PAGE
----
This week on the blog, we follow the rescue story of a 4-week-old, orphaned skunk. We learn about rules surrounding keeping wildlife in captivity and the Ministry of Natural Resources licensed wildlife rehabilitation facilities.
On Sunday, my fiancée and I had the unique and heartwarming privilege of getting to know Petite Pepé Le Pew (“Pepé”). This 300 gram, baby skunk had been wandering the gardens and lawn for hours, curiously pawing at the dirt and mimicking the foraging behaviour he must have learned from his mom. After searching the area, we could not find any sign of his mother or siblings and when he attracted the attention of a hawk, we decided it was time to get him to safety.
This was our first encounter with a skunk and we can attest that even at 4 weeks of age, this feisty orphan knew how to use protective defence! Skunks generally have poor eyesight and Pepé, being so young, had just recently opened his eyes. As I came up behind Pepé with a towel to drape over him, his gaze was focused on my fiancée, who was between him and the garden. As he stomped his front paws and raised his tail – trying his best to appear intimidating – I gathered him in a towel and placed him in the cat carrier.
For anyone who has happened across an orphaned or injured animal, you’re probably familiar with the relief of “yes, we have him!” followed by the more concerning question of “what now?” Of course, this was now Sunday evening and after hours, so we set about researching how to care for a baby skunk and where the nearest wildlife rehabilitation centre was located.
Step 1: Caring for wildlife in captivity
In Ontario, it is not permissible to keep a wild animal in captivity as a pet. Wild animals are best left in their natural environment and also, it helps to prevent the spread of disease. While Pepé was found to be in great health upon arriving at a wildlife rehabilitation centre, they can be carriers of rabies, distemper and mange.
The Ministry of Natural Resources lists 90 authorized wildlife rehabilitators in Ontario. However, the majority of them are not government funded and are charitable organizations, relying solely on donations and committed volunteers. Wildlife rehabilitation organizations provide an essential and valuable service which I’m sure, anyone can attest to if you’ve been in a similar wildlife emergency situation.
The Toronto Wildlife Centre had closed by the time we rescued Pepé, however, we were fortunate enough to find a 24-hour helpline for skunk care based in Ohio. Wild animals, especially baby animals, require very special care and feed and without advice, we did not want to risk his health. Deb from Skunk Haven advised us to feed Pepé goat’s milk and a well cooked, scrambled egg. She warned us that baby skunks were prone to seizures so we must stabilize his blood sugar levels with frequent feedings. We were told he must stay warm as well since he was without the warmth and comfort of his mother and siblings in a den.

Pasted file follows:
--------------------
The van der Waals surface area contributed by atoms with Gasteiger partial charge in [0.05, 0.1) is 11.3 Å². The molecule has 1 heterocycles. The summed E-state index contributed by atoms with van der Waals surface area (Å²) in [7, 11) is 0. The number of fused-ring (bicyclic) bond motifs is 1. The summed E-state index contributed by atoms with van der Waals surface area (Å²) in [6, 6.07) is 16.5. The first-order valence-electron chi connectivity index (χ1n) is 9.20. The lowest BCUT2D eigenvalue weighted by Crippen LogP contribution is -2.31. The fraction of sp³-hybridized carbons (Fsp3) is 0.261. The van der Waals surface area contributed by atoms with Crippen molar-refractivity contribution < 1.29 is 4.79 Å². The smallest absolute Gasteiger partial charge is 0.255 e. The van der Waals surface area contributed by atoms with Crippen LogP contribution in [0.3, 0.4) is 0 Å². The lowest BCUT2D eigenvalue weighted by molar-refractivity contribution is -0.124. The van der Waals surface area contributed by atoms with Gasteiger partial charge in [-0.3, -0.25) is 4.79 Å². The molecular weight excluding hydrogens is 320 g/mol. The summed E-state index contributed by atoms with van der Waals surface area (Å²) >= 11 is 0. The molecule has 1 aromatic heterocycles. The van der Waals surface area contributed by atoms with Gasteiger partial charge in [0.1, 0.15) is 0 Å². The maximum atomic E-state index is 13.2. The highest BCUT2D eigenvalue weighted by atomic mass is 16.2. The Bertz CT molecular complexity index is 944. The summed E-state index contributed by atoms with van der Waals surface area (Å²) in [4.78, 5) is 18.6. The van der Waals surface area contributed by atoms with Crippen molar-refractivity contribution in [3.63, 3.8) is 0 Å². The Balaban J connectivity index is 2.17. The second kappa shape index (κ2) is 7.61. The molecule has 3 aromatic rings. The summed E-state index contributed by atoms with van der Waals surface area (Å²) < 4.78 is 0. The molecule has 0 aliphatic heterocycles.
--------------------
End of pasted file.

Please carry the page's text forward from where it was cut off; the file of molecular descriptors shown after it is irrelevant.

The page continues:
With a crash course in the basics of baby skunk care completed, we spoon-fed Pepé egg and goat’s milk – which he ravenously gummed – and he soon snuggled up with his rice-filled-socks (microwaved for a couple of minutes) to get some much needed rest.
Step 2: Locating a wildlife rehabilitation centre
It took 24 hours for us to find and locate a wildlife facility that had availability for a baby skunk. For a while, we were left with a sinking feeling that we wouldn’t be able to find a no-kill shelter for Pepé which would provide him with proper, experienced care. While Pepé was energetically eating when we first captured him, by Monday morning he was much more subdued and eating less. Luckily, our numerous phone calls and persistence paid off and Shades of Hope, a wildlife refuge about an hour away from us, were happy to assist and care for Pepé.
Shades of Hope Wildlife Refuge is located in Peferlaw, Ontario. They are a registered charity and they nurture, treat and rehabilitate injured and orphaned wildlife. While they are not open to visitors, I was able to glimpse the ‘behind the scenes of wildlife rescue’ while delivering Pepé. Upon arrival, a formerly injured and now permanent resident female turkey greets you, as do a pair of crows who were hand reared and now ‘released.’ The property is a mixture of forest and meadow, with many spacious outdoor pens, wildlife playrooms and fenced in areas.
Knowing that Pepé would be cared for and raised alongside other orphaned skunks, until he is old enough to be released, was a profound weight off my shoulders! For anyone who has found themselves in a similar wildlife rescue situation, it can be very worrisome when you feel ill-equipped to properly care for an orphaned animal and furthermore, have difficulty finding a wildlife facility with a no-kill policy and space to take on another wild animal.
Luckily, this story has a happy ending and Pepé will have all the time he needs to grow and develop as a skunk should! I send a huge, heartfelt thanks to the dedicated staff and volunteers of Shades of Hope Wildlife Refuge. Also, my apologies for the lasting aroma left in your reception area!
Written by Kerrie Lowitt – MSc, BES, JD Candidate – Summer Student for Animal Justice Canada
This blog and the contents herein are for informational purposes only and do not constitute legal advice. Readers are advised to seek legal counsel prior to acting on any matters discussed herein. The opinions expressed are those of the author.